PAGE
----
Published on November 13th, 2019 | by Ruben0
Tio Pepe with En Rama oysters
Fino sherry and raw oysters are a match made in heaven. If you didn’t know that already, make sure you have it on your list for the upcoming holiday season. The dry, saline nature and iodine notes in a Fino or Manzanilla match all kinds of seafood naturally, but oysters in particular.
Earlier this week I had a chance to experience this particular pairing in a very special way, by taking a boat from Yerseke in The Netherlands to an oyster field in the Eastern Scheldt. In this specific location Zeeland’s Roem (part of Europe’s largest seafood processor and experts in mussels, oysters and shrimps) developed a new type of oyster which they named the en rama oyster. They are Japanese oysters (Crassostrea gigas which we call creuses), cultivated in hanging baskets rather than on tables or on the sea bottom. The motion of the waves and the fact that they regularly appear above water level with the tide makes the oysters work harder and become tougher. They have a harder, deeper shell (interesting for gastronomic use) and firm, delicious flesh.
The name en rama oyster was chosen as part of a campaign which links the oyster to a special release of Tio Pepe En Rama, a limited saca was made at the end of October (so not the traditional April moment) from a selection of 6 barrels in the Tio Pepe solera. It was presented by assistant winemaker Sylvia Flores and I had the impression it was far less citric than the common Tio Pepe En Rama 2019, with slightly more herbal touches and nutty notes. Seasonal differences are sometimes very large in wines that age under flor: Autumn releases have been ‘sweating’ during summer and have a less vigorous yeast cap than the ones bottled in Spring.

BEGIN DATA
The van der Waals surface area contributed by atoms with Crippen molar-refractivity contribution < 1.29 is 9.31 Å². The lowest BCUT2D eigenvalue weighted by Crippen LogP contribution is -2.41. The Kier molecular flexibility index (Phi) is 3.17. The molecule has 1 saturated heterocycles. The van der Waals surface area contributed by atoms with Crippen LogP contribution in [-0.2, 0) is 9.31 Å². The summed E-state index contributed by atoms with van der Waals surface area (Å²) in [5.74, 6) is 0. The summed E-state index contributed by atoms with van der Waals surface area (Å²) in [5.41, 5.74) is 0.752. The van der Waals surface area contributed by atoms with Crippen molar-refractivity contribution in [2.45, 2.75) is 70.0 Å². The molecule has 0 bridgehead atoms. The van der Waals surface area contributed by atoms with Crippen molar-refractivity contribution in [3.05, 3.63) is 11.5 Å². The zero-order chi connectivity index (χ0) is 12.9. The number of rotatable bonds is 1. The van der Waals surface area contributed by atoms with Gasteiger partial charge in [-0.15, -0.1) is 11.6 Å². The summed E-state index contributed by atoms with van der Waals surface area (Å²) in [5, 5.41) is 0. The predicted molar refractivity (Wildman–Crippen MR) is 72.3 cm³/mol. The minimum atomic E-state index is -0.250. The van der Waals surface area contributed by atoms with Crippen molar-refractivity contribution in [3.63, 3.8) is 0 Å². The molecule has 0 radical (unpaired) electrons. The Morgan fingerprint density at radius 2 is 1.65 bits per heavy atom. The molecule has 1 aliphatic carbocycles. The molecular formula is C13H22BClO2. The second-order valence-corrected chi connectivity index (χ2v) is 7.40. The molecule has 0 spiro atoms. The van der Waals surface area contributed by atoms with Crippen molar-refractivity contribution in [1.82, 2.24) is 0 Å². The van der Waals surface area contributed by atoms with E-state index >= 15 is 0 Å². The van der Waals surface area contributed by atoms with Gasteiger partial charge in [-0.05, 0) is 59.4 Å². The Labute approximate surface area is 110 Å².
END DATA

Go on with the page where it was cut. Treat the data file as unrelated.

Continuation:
To mark this occasion some bottles of the springtime release were placed in underwater baskets for four months. We opened them on the boat, they were delicious and rather turbid (due to the movement of the bottle in the water and perhaps the temperature). While this underwater version was really different from the new ‘oyster’ release, I’m not convinced the underwater ageing was responsible for the differences. Anyone who has tried seasonal batches of Fino knows you get very distinctive wines throughout the year, so it’s hard to evaluate other influences.
Trying oysters on the boat while they are being harvested from their baskets and paired to a fresh Tio Pepe is a priceless experience, and if you’re in Belgium you will be able to experience this pairing yourself in a restaurant nearby.
The combination of the oysters and the sherry will only be available in select restaurants through Cinoco and Metro. The list includes Bizie Lizie, The Jane ** and Silo’s among others. Only around 1400 bottles of this limited edition are available.